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IFFR 2024 Tiger Competition

Review: The Rim

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- Strangeness and witty black humour characterise Alberto Gracia’s third feature film in which he turns his hometown into a ghostly place populated by absurd creatures

Review: The Rim

Alberto Gracia returns to the IFFR with his third film, entitled The Rim, after having presented his previous films The Fifth Gospel of Kaspar Hauser [+see also:
film review
film profile
]
(which won the FIPRESCI award) and Wandering Star [+see also:
film review
trailer
interview: Alberto Gracia
film profile
]
in the Bright Future section. The filmmaker once again offers the festival's audience, this time in the Tiger Competition, a film that is difficult to pigeonhole and unconventional, far removed from any current, fashion or trend in contemporary cinema.

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Hot docs EFP inside

Just like another Galician, Lois Patiño, invited the audience to close their eyes in his last project, Samsara [+see also:
film review
trailer
interview: Lois Patiño
film profile
]
, to travel in time and space (physical and spiritual), here Gracia begins with the screen in black. This isn’t because we have closed our eyelids, but because the camera takes on the role of the retinas of a group of blind people, who go on an excursion to the mountains guided by a Cosme (played by Gracia himself). In the prologue we get a clear sense of what is about to follow: a journey from darkness to bewilderment, the nebulous and something akin to hell on earth, but overlaid with a sense of humour that is strange, intelligent, absurd and dark.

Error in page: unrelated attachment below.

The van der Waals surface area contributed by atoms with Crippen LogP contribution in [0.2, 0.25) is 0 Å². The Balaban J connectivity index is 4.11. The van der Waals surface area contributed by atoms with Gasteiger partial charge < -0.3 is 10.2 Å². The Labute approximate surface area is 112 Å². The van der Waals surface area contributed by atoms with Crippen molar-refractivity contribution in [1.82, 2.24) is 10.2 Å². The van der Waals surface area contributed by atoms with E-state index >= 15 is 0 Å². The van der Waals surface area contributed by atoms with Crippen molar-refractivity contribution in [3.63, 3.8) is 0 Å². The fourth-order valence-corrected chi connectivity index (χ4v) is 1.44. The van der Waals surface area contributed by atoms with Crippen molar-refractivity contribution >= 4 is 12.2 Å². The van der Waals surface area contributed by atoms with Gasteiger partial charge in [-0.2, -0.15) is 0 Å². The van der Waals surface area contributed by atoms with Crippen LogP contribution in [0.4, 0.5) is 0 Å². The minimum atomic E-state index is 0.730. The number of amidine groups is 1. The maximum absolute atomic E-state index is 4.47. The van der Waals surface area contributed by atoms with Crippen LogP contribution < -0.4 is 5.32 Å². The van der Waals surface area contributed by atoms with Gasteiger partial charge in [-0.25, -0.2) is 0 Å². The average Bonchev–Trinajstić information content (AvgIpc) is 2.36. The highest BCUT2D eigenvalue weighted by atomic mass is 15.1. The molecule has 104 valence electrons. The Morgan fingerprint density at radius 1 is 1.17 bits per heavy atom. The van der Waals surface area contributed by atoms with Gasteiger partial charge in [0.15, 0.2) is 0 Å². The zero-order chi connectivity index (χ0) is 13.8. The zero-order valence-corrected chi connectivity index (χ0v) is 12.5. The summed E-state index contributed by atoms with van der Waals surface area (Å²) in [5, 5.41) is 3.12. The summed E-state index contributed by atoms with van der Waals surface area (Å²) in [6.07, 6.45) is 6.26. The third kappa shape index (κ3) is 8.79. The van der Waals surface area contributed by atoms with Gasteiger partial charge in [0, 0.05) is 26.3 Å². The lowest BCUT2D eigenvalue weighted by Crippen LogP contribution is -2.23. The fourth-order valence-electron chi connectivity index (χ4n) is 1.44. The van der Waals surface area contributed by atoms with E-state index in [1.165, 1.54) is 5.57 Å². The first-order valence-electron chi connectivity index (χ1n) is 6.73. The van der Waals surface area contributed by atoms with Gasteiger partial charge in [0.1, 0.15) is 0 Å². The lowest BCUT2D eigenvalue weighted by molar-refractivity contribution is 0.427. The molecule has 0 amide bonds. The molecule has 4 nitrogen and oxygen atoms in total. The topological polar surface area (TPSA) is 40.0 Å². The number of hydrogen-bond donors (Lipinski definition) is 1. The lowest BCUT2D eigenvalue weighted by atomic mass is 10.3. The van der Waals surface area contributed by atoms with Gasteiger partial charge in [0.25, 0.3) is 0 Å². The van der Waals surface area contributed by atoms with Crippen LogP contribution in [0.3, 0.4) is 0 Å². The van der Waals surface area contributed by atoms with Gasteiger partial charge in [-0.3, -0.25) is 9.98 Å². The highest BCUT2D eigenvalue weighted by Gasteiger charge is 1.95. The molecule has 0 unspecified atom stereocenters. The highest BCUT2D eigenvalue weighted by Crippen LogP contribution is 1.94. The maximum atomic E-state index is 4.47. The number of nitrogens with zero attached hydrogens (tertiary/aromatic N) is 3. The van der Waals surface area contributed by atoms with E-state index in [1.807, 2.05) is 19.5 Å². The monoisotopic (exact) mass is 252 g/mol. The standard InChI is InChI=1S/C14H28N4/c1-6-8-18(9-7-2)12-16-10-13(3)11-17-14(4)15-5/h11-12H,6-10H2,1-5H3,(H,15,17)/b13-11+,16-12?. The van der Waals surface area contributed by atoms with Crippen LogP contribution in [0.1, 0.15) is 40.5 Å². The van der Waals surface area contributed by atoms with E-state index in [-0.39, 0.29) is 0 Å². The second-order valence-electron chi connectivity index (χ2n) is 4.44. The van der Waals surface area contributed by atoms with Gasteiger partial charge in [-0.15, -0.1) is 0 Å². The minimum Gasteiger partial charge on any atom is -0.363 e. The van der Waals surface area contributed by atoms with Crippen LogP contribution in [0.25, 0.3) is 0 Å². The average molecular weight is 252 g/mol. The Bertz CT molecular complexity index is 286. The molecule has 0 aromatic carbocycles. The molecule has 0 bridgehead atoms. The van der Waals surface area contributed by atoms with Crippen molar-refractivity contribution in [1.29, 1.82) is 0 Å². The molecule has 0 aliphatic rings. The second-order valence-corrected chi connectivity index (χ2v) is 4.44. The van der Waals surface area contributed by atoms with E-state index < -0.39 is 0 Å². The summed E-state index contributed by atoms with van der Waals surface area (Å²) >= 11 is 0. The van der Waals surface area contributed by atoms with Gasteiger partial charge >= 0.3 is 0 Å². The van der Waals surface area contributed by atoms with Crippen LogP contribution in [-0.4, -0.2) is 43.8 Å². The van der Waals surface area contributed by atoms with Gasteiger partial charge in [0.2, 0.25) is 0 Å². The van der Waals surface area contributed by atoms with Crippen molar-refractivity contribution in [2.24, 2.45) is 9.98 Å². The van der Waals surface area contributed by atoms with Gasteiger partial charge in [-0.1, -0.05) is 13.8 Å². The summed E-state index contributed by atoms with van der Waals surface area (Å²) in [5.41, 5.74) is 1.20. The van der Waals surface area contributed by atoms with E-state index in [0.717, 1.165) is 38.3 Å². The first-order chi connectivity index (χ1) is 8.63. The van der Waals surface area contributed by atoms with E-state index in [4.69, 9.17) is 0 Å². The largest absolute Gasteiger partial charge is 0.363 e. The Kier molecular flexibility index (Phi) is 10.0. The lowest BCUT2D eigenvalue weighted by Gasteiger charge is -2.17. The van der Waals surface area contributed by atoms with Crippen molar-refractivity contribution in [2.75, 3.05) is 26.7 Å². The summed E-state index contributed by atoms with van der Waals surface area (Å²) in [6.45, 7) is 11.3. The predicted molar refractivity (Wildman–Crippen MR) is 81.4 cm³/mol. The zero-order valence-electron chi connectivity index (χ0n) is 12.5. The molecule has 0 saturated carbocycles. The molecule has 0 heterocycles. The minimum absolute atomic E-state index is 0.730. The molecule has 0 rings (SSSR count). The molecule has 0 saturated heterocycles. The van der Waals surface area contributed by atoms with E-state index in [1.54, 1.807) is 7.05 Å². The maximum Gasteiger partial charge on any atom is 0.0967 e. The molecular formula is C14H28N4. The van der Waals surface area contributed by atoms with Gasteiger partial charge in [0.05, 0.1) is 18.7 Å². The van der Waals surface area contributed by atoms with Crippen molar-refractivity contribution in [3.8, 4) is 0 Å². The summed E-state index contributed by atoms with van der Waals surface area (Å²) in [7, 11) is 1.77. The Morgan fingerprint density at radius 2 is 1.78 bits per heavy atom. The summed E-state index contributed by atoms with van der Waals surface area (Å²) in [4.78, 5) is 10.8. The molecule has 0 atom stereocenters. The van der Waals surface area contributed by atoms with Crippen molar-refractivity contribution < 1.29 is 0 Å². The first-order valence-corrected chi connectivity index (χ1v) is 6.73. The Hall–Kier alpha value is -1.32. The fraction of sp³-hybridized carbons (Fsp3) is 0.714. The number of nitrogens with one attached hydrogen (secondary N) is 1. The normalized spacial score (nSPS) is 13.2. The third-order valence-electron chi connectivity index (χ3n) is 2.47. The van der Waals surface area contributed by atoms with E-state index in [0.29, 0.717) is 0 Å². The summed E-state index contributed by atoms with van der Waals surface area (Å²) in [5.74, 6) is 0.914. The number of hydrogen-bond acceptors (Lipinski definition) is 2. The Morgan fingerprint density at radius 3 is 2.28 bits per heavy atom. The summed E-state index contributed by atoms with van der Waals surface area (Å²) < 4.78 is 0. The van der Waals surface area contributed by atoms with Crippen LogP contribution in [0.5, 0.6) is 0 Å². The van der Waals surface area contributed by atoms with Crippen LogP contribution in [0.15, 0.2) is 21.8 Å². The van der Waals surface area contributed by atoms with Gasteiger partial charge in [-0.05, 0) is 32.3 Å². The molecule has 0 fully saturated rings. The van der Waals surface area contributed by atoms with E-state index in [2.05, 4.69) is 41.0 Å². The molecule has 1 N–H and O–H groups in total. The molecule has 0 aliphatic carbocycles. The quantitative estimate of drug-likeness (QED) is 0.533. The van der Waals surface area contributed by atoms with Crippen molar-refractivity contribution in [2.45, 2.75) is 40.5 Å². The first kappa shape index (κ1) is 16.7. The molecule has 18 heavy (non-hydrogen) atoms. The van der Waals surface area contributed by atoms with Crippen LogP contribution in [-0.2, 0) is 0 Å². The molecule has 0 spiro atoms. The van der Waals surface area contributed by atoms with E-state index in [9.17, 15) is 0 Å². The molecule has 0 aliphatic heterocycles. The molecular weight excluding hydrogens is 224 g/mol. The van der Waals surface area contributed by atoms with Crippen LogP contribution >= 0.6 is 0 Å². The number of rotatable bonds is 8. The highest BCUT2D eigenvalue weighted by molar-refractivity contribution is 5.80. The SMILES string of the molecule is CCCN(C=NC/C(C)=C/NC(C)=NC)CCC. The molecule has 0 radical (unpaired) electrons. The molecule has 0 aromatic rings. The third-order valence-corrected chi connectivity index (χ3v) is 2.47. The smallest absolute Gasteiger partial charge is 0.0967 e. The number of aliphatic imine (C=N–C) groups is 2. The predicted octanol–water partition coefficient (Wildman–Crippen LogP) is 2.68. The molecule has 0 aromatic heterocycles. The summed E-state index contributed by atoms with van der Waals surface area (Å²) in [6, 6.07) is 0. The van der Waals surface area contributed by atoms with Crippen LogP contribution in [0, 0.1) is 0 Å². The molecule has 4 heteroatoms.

Starring Alfonso Míguez, a sort of Spanish and even more hallucinated version of Harry Dean Stanton or Griffin Dunne in his thirties, The Rim alludes to the boarding house where this young man stays after receiving the news of the death of his father, with whom he did not have a good relationship and whose ghostly memory he cannot shake (physically and metaphorically, as you will see). But this is not a thriller or horror film, nor is it a comedy, but a film by Alberto Gracia. Therefore, it is a film that cannot be classified, like its atmosphere, as it takes place in a version of Ferrol that is rooted in the past, isolated, dark, hostile and nightmarish.

The music is reminiscent of John Carpenter's cult movies (courtesy of Jonay Armas), and the editing is done by the director himself together with Velasco Broca (another outsider in Spanish cinema, always travelling off the beaten track, see his Alegrías riojanas) and photography by Ion de Sosa (whose medium-length film Mamántula was presented at the recent San Sebastian Festival and we are still perplexed).  With this team of accomplices, it is not paradoxical that this tragicomedy of mirrors - as its creator calls it - does not hide its influences from David Lynch and the paranoid cinema of the seventies. And, finally, also a sister to that amazing eighties film After Hours, by Martin Scorsese, and with the universes full of absurd beings, adrift from life, popularised by the writer (also Galician) Ramón María del Valle Inclán at the beginning of the last century.

The Rim is produced by Filmika Galaika and Tasio, and will be distributed in Spain and sold internationally by Begin Again Films.

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(Translated from Spanish by Vicky York)

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